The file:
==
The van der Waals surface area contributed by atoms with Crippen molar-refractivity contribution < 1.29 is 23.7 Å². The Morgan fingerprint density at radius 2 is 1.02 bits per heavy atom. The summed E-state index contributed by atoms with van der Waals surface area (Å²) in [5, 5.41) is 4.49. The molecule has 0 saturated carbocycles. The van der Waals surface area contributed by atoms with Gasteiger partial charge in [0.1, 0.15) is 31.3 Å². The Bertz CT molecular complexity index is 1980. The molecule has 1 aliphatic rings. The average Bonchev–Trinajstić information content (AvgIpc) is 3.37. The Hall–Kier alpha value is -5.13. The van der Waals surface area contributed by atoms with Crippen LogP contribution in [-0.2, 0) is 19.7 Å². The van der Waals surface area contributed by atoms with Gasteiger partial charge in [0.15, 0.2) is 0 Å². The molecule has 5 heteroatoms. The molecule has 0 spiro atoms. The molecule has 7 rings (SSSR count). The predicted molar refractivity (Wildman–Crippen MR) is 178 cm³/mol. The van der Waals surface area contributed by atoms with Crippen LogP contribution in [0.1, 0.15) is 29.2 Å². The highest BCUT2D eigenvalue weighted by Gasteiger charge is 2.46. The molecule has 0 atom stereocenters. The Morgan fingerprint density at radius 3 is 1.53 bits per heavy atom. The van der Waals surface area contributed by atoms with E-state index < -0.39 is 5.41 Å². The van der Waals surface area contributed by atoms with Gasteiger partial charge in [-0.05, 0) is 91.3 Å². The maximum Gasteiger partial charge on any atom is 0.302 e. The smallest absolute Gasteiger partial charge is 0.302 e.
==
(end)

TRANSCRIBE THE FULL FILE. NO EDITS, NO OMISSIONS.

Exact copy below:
The van der Waals surface area contributed by atoms with Crippen molar-refractivity contribution < 1.29 is 23.7 Å². The Morgan fingerprint density at radius 2 is 1.02 bits per heavy atom. The summed E-state index contributed by atoms with van der Waals surface area (Å²) in [5, 5.41) is 4.49. The molecule has 0 saturated carbocycles. The van der Waals surface area contributed by atoms with Gasteiger partial charge in [0.1, 0.15) is 31.3 Å². The Bertz CT molecular complexity index is 1980. The molecule has 1 aliphatic rings. The average Bonchev–Trinajstić information content (AvgIpc) is 3.37. The Hall–Kier alpha value is -5.13. The van der Waals surface area contributed by atoms with Crippen LogP contribution in [-0.2, 0) is 19.7 Å². The van der Waals surface area contributed by atoms with Gasteiger partial charge in [0.15, 0.2) is 0 Å². The molecule has 5 heteroatoms. The molecule has 0 spiro atoms. The molecule has 7 rings (SSSR count). The predicted molar refractivity (Wildman–Crippen MR) is 178 cm³/mol. The van der Waals surface area contributed by atoms with Crippen LogP contribution in [0.1, 0.15) is 29.2 Å². The highest BCUT2D eigenvalue weighted by Gasteiger charge is 2.46. The molecule has 0 atom stereocenters. The Morgan fingerprint density at radius 3 is 1.53 bits per heavy atom. The van der Waals surface area contributed by atoms with E-state index < -0.39 is 5.41 Å². The van der Waals surface area contributed by atoms with Gasteiger partial charge in [-0.05, 0) is 91.3 Å². The maximum Gasteiger partial charge on any atom is 0.302 e. The smallest absolute Gasteiger partial charge is 0.302 e.